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Category Archives: Ingredients

It’s quite amazing the things you can make drinks from.

Not So Secret Project

As you may have noticed things have been very quiet around here recently. This is because we’re currently working on quite a big project (for us). Brewing has still been happening, and once everything is up and running (or at least stable) on the big project all of those recipes will be going up in a deluge of information.

Now, as to the project itself. Obviously hints have been dropped, and if you follow on any of the social media streams you’ll probably know this but I wanted to do a full announcement anyway.

As you may know this is purely a volunteer effort, there’s no commercial aspect to our work on Old Boar’s Brews except for the satisfaction of some people enjoying our recipes, and sharing them with the world. Both of us are quite heavily into the sustainability thing, but have limited time – a lot of which is spent on actually brewing, or clearing up our new allotment plots, or working on the Next Big Thing.

So the Next Big Thing is this: a local business has agreed to give us some land, so that we can set up a small apiary. You can imagine our excitement at this, and it’s been all stations go since this happened as we work out the financials and how best to do it. There’s going to be a lot of work, including fundraising efforts as we’re looking at making this a self-sustaining venture, whereas most of our efforts are purely for enjoyment and not commercial in nature. We’re aiming to have around a dozen hives in place by May next year.

If anyone has any fundraising ideas (currently crowdfunding options are being bounced around, local t-shirt sales with bee-related puns, sponsorship and event a little commercial investment), or would just like to know more about what we’re doing let me know through the comments here, or through e-mail.

We are setting up a separate blog for Old Boar’s Apiary which will have all the latest news, and I’ll share the link here when that’s available.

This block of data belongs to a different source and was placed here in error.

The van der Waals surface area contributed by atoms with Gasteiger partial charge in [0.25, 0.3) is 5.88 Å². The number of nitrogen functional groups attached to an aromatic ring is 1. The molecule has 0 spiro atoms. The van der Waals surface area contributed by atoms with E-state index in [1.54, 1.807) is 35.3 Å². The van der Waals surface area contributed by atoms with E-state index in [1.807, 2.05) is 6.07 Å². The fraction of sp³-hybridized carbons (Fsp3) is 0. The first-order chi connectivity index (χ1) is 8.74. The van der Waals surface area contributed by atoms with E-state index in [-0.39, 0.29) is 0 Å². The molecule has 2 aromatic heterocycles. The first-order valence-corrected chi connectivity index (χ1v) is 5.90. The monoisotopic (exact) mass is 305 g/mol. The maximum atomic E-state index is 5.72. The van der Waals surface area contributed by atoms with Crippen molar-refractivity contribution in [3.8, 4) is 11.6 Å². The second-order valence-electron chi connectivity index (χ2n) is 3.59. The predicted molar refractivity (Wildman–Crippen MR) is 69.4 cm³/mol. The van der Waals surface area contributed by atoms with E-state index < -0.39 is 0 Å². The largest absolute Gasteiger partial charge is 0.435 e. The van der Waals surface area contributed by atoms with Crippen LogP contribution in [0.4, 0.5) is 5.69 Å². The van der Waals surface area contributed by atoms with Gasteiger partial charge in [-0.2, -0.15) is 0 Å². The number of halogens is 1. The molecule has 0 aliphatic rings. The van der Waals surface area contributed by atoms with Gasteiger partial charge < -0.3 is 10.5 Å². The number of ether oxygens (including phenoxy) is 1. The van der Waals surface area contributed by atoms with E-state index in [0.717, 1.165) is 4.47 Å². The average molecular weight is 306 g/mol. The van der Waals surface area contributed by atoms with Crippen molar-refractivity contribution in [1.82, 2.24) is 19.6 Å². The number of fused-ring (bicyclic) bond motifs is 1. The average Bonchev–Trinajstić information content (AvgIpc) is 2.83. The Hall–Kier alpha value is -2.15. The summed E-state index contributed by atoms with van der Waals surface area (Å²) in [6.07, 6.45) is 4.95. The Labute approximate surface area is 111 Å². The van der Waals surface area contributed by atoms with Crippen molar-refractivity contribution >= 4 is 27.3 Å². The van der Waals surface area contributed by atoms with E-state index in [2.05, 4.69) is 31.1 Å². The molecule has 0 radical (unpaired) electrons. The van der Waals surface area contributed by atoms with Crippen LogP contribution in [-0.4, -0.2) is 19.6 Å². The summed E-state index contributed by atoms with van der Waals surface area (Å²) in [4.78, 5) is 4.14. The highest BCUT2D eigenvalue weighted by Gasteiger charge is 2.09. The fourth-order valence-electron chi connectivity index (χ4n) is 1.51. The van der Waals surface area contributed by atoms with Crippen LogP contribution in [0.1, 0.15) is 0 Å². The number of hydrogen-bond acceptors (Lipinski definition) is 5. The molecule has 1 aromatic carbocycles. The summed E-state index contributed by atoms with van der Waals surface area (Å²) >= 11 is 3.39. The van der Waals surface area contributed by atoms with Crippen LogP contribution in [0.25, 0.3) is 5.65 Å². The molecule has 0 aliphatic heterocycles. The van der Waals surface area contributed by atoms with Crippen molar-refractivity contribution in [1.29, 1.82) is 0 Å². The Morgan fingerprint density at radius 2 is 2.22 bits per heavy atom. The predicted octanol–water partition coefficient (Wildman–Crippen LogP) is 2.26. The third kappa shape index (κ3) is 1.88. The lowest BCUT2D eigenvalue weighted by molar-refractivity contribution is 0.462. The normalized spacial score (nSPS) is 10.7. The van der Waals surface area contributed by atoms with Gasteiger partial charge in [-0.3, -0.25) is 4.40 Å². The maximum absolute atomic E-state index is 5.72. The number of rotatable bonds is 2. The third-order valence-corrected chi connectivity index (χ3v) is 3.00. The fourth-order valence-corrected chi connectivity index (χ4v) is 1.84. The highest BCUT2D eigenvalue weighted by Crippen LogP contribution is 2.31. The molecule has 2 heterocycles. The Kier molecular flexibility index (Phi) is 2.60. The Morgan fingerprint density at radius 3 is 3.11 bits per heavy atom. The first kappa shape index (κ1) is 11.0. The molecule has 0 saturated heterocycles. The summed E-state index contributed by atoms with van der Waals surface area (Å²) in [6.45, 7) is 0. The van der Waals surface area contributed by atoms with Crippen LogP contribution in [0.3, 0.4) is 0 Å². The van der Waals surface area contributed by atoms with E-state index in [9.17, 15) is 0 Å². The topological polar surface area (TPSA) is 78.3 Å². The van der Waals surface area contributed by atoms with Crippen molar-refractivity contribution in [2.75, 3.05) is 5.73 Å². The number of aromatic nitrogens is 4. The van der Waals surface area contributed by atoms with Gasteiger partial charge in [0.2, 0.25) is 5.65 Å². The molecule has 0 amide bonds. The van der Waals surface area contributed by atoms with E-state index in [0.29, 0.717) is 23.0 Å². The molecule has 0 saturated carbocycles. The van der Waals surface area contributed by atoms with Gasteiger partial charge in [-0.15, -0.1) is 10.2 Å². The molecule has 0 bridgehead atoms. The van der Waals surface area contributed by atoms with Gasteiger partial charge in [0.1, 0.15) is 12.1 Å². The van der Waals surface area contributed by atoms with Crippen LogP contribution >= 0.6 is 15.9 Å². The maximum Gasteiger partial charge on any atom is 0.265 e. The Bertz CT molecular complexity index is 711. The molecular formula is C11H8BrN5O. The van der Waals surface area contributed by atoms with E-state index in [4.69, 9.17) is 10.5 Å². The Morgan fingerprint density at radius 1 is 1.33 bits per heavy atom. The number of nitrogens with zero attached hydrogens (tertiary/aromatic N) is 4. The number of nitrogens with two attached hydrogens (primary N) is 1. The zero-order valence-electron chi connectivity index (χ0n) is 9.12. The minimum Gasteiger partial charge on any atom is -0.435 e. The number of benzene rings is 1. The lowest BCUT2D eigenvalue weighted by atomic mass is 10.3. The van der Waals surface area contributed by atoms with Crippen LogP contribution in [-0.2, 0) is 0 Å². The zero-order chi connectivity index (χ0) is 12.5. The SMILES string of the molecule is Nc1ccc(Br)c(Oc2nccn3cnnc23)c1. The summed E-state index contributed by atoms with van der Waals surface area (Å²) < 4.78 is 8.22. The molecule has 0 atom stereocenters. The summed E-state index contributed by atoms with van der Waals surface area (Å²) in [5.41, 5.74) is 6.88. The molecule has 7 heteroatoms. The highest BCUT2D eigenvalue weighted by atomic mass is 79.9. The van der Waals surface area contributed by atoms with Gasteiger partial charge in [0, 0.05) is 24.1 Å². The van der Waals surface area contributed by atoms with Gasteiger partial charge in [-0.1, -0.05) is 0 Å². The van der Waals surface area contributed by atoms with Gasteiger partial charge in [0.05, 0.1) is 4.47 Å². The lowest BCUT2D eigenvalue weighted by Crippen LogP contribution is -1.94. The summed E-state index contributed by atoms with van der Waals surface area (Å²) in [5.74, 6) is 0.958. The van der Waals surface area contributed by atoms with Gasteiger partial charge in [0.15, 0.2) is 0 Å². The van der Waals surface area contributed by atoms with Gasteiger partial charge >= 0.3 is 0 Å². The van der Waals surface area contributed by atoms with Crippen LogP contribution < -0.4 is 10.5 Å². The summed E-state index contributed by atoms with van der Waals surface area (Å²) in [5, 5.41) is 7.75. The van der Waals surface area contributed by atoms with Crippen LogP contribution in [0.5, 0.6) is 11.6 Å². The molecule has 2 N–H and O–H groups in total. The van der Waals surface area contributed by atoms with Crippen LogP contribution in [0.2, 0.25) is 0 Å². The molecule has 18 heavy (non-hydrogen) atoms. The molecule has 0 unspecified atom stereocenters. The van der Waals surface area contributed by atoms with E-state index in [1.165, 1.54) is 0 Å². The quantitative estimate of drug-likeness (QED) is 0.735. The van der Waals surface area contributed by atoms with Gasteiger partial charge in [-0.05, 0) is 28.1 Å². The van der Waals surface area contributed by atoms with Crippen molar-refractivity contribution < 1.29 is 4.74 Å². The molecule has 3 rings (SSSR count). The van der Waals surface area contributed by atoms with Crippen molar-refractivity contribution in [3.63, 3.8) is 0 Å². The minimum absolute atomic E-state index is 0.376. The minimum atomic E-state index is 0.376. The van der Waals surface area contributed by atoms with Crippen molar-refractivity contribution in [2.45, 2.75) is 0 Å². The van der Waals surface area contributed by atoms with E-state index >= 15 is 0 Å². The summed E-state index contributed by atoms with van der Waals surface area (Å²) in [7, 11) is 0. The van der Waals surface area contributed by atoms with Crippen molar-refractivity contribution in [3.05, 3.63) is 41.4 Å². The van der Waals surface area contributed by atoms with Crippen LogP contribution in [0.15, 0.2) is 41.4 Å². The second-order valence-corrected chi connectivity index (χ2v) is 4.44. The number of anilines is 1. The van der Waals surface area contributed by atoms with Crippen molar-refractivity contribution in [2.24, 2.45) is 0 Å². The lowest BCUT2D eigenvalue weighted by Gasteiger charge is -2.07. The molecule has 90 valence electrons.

As for what’s coming up here:

  • Lilac wine
  • Elderflower cordial
  • Elderflower wine
  • Update on the dandelion wine (and we will definitely be making more)
  • Rose wine/mead
  • Plum chutney
  • And more
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Posted by on June 2, 2014 in Ingredients, Preparation

 

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Heritage Carrot Wine

Basic Spirit Mix

  • Servings: 2 gallons
  • Difficulty: Easy
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Ingredients
* 2 kg bright purple heritage carrots, peeled and chopped
* 1 kg castor sugar
* water to two gallons
* wine yeast
* yeast nutrient

While walking through town last weekend we found that our local food stall was selling carrots. Purple carrots. Naturally on seeing these heritage carrots (I’ve heard of them, but never actually had a chance to try them) my immediate thought was ‘I bet those would make great wine’.

Purple carrot wine

Bubbling away very enthusiastically still

It has been suggested that my priorities may be slightly off, and some people would have wondered how these organic heritage carrots would taste as a foodstuff. I dispute this, as the evidence so far is that they will indeed make very interesting wine. It’s certainly colourful, though I was hoping for a more distinct purple out of the mix.

The recipe itself is very simple. Get a big pot. Put in lots of water and throw in the chopped carrots, as if you’re going to cook them. Simmer gently, and keep simmering for a few hours. Throw in the sugar at some point as well, as it’ll dissolve nicely.

Once you’re fed up of the smell of boiling carrots, let the whole mess cool and pour it into a must bucket. Top up to two gallons, throw in your yeast starter and nutrient, cover the bucket and leave for a couple of nights. After that you should have a nice froth on top of the bucket – siphon the liquid into two demijons, top off with an airlock apiece, sit back and listen to it bubble away happily. Wonder curiously about how it’ll taste.

 
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Posted by on March 18, 2014 in Ingredients, Recipe, Wine

 

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On Foraging and Farming

One thing we try to do with anything we make, wherever possible, is to make it from beginning to end. Yes, sometimes I’ll cheat and grab juices from the supermarket, or buy other ingredients there, but wherever it’s feasible we do try to either forage for things, or beg/barter from people in my network of friends and family. So before we’ve managed to get around 60kg of grapes from a combination of generous allotment owners and a nearby pub’s generosity, a 5kg marrow from a garden (apparently there’s only a certain amount of marrow that can be eaten before everyone is sick of it), 8kg of chestnuts (okay, actually they were for something else but next year I’ll be trying chestnut beer), a whole load of (poisonous and quickly discarded) mushrooms, several kilos of apples and so on.